But Trump wants to win. He used to say his whole life is about winning. He said he is going to win so much that people will get tired of winning. But he is clearly not tired of winning yet. Hence, here he comes with his diversionary war strategy.

The Trump administration is probably already doing this with respect to Iran, given the series of mysterious explosions over there in recent weeks. The big play is certainly against China. To be fair, China has always been a punching bag and scapegoat for many problems in America. It has emerged as a campaign issue in virtually every U.S. presidential election in living memory. This year it is all the more so given the COVID-19 pandemic.

It is indeed understandable from the White House’s perspective that its grudge against China has been running deep and wide. Today, America is seeing daily new infections that exceed the total number in China since the outbreak in Wuhan. China has been reporting essentially zero domestic infection cases for many weeks.

Last week, it released a GDP figure showing a robust rebound of 3.2 percent in the second quarter, while Washington is expected to see a near double-digit decline. America is also witnessing waves of social unrest with a cultural revolution unfolding in the wake of George Floyd’s death at the hands of brutl police.

But Trump’s playing the blame-China card for the coronavirus is a double-edged sword. On one hand he has been indeed trumping up the Wuhan lab origin conspiracy theory, wickedly calling it the China virus, China plague and Kong Flu. At one point, the Republican National Committee was promoting a China-attack memo about the coronavirus issue authored by O’Donnell Associates as a campaign playbook.

On the other hand, the Trump campaign team found quickly that attacking China from a coronavirus angle is not only out of touch with the American people but also reminds people of Trump’s utter ineptitude in leadership since February. The contrast with China is simply too big to be ignored by the public. 

So the Trump administration is attacking China now from a different foreign policy angle. Led by Secretary of State Mike Pompeo, a series of attacks have been emanating viciously from Washington on a variety of other issues. Essentially Trump’s team is propagandizing a us-against-them-style Cold War narrative with China as the bogeyman in service of his diversionary foreign policy strategy. The frequency of newly manufactured conflicts with China in recent weeks is shocking to say the least.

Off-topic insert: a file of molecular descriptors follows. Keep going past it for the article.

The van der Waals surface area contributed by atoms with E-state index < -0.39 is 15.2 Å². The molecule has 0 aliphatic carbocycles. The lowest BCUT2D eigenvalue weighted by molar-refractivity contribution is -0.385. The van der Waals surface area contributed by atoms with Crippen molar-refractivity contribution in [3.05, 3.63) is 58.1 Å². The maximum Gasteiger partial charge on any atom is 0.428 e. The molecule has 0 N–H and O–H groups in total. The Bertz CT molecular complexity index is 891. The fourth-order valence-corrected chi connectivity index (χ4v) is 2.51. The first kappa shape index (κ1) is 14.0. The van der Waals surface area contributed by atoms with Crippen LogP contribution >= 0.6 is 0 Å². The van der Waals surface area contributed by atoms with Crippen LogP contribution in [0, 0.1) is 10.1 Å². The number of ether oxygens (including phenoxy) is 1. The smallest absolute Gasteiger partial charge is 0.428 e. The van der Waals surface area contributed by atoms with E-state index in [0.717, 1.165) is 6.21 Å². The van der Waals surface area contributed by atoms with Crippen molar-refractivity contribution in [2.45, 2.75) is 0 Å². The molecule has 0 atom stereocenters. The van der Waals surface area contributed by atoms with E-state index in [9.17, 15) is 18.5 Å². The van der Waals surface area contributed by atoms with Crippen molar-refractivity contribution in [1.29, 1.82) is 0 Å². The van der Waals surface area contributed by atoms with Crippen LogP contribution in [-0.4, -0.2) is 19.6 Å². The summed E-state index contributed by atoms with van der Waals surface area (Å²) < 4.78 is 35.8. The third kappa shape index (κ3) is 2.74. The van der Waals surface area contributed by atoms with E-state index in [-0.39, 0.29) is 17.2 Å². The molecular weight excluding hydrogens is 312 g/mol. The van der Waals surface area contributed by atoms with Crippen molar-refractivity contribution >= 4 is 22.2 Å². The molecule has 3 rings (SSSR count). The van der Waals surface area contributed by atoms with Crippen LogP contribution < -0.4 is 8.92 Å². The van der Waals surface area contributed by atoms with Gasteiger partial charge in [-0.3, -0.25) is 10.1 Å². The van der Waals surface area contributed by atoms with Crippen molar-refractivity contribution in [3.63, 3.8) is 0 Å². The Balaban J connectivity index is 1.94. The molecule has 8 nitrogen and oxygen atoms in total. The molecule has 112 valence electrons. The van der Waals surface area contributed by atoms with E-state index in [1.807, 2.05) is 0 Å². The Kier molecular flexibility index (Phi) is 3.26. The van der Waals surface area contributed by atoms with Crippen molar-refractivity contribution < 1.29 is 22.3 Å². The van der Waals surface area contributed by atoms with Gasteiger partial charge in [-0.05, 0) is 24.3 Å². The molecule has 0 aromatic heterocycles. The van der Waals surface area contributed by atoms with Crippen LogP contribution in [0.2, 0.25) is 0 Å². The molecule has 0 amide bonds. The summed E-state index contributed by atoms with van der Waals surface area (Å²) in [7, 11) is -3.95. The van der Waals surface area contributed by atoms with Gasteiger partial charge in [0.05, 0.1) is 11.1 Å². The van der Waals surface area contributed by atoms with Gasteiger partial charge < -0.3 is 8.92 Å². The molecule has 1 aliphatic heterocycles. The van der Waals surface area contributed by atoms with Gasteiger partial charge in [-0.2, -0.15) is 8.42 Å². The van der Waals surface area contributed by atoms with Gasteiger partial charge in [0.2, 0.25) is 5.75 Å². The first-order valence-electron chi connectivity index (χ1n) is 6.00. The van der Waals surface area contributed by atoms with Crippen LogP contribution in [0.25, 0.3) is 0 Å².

Trump signed the Hong Kong Autonomy Act, which, contrary to its stated purpose actually harms the people there. The White House has announced sanctions targeting individuals and companies allegedly involved in the suppression of Muslims in Xinjiang. Pompeo has toured the world to lobby allies against the use of Huawei’s 5G equipment. His State Department has also proposed the concept of the Economic Prosperity Network in an apparent attempt to drive supply chains out of China. On July 23, he delivered an Iron Curtain type of anti-China manifesto speech at the Nixon Library, the fourth and culminating event in a series of like speeches from Trump minions, including National Security Adviser Robert O’Brien, FBI Director Christopher Wray and Attorney General William Barr.

But the most dangerous diversionary action so far is in the South China Sea, where the U.S. Navy’s 7th Fleet has increased the frequency and intensity of its so-called freedom of navigation operations. Renowned Chinese international relations expert Professor Zhu Feng at Nanjing University warned in an article recently that the U.S. is running the risk of a limited armed conflict with China in the South China Sea.

Perhaps that is indeed the purpose of some national security cabalists within the Trump administration. But these people need to be warned that the western side of the Pacific fully understands what Trump is doing and has been putting up with it so far with restraint.

But when that manufactured conflict escalates to shots fired, it is not going to be up to Washington to control the scale and scope of the subsequent warfare. So what is the point of rallying the American public around the flag if that flag is not going to be flying in East Asia anymore?